Tuesday, December 21, 2004

The sad fact is, ignorant dilettantes crafted the war on drugs — what a waste!

Thinking about the experiences several friends and acquaintances have relayed to me concerning their experience with physicians, specifically so-called "pain specialists," who've created more pain and added to their unendurable lives a load of emotional confusion and fear unlike any they'd known before trusting their bodies care to these cowardly specialists, I am angry and frustrated at the callous disregard for the patients' needs these charlatans consistently (almost) apply when ministering to their "needs."

I put needs in quotes because it seems that the physicians who've set themselves up as arbiters of pain amelioration are, from the start, phonies at best; at worst, egomaniacal freaks who want to control their patients' lives, or at least that's how it appears.

In more than a few cases here in lil' old Lubbock, I've talked with pain patients who've had doctors who refused to listen to their complaints about lack of efficacy, choosing rather to tell the patients how they "should" feel after taking the prescribed medication and submitting to the surgery du jour. As a result, the physicians create groups of morphine- oxycontin- methadone-addicted folks who MUST consent to any indignity to get their medication, up to and including dangerous surgical procedures that may or may not produce beneficial results. The issue here is, is the patients' needs paramount, is the pain these doctors are supposed to be addressing in their practices really what they're trying to ameliorate? Or is it the doctors own careers that are at the heart of every medical record installed in their voluminous filing systems?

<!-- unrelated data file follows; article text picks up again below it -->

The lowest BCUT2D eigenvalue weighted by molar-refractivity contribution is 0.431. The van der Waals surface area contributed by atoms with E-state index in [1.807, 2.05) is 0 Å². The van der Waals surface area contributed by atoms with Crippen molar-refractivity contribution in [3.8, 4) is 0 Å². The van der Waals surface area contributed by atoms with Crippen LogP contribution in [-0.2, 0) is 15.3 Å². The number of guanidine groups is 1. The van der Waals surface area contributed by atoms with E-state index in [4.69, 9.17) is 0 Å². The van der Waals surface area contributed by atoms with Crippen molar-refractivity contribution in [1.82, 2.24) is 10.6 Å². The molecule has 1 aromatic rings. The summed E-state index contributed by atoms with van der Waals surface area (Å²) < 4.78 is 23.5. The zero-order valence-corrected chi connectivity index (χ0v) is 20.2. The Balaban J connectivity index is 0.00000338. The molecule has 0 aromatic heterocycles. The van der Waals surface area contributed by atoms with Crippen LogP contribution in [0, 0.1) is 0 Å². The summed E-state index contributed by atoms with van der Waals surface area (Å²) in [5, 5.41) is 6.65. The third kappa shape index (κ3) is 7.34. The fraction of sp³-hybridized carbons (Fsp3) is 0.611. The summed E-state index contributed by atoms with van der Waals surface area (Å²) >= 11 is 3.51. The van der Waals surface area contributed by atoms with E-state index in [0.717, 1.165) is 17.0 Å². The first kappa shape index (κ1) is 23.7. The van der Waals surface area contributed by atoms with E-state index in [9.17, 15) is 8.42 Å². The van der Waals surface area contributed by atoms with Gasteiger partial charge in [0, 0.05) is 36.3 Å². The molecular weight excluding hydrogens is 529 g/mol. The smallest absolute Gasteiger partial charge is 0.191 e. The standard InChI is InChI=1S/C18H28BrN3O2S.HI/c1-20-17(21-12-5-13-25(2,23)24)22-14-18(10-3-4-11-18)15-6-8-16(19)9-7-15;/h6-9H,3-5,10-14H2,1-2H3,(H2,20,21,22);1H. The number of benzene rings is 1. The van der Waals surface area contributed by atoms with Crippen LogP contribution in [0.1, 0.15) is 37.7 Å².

Many, many times pain patients are ousted from clinics or private practices without explanation or reason. All the physician has to do is scribble one word on a piece of paper and he or she is immediately free — legally and medically speaking — to blithely dump a patient on the street, sick, in withdrawal from taking opiate-medications for, in most cases, months or even years, as prescribed by these same doctors. The one word, by the way, is "noncompliant." That word alone describes to the medical world a plethora of possible actions or inactions on the patients' part that COMPELS the doctor to dump the bewildered patient. But what does it mean, really? In the murky world of pain management, noncompliance can mean anything from refusal to accept the next surgical procedure the doctor(s) would like to try, to outright abusive use of the prescribed medications.

In any case, that single buzzword gets the physician off the hook with his/her peers for any questions related to medical necessity or medical ethics that might arise if a patient squawks about being summarily dismissed by said physician(s).

What is happening, in many, many cases, is that pain specialists — an already marginalized, suspect group among mainstream physicians because they deal in (gasp) opiates and other addictive medications, sometimes prescribed for, as mentioned, years, are running scared from the DEA and, more often, their state boards of medicine enforcers - in Texas, the minions of the attorney general's office.